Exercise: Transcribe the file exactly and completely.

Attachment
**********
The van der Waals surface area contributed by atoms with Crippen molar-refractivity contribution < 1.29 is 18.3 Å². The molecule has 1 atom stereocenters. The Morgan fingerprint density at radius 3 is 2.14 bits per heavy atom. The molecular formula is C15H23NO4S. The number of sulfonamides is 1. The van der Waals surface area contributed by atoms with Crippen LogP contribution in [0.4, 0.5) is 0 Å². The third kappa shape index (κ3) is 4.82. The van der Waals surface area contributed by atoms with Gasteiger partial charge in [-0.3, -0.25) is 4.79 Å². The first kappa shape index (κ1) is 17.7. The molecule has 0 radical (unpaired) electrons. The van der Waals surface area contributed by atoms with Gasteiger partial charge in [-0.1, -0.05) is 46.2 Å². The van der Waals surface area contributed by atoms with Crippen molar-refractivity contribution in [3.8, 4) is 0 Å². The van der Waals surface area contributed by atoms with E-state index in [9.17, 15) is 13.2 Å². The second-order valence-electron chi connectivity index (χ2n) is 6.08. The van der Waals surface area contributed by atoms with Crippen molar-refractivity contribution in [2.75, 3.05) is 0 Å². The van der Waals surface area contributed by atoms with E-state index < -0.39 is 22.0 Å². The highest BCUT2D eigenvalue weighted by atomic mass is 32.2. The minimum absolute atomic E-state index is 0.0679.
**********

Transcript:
The van der Waals surface area contributed by atoms with Crippen molar-refractivity contribution < 1.29 is 18.3 Å². The molecule has 1 atom stereocenters. The Morgan fingerprint density at radius 3 is 2.14 bits per heavy atom. The molecular formula is C15H23NO4S. The number of sulfonamides is 1. The van der Waals surface area contributed by atoms with Crippen LogP contribution in [0.4, 0.5) is 0 Å². The third kappa shape index (κ3) is 4.82. The van der Waals surface area contributed by atoms with Gasteiger partial charge in [-0.3, -0.25) is 4.79 Å². The first kappa shape index (κ1) is 17.7. The molecule has 0 radical (unpaired) electrons. The van der Waals surface area contributed by atoms with Gasteiger partial charge in [-0.1, -0.05) is 46.2 Å². The van der Waals surface area contributed by atoms with Crippen molar-refractivity contribution in [3.8, 4) is 0 Å². The van der Waals surface area contributed by atoms with E-state index in [9.17, 15) is 13.2 Å². The second-order valence-electron chi connectivity index (χ2n) is 6.08. The van der Waals surface area contributed by atoms with Crippen molar-refractivity contribution in [2.75, 3.05) is 0 Å². The van der Waals surface area contributed by atoms with E-state index < -0.39 is 22.0 Å². The highest BCUT2D eigenvalue weighted by atomic mass is 32.2. The minimum absolute atomic E-state index is 0.0679.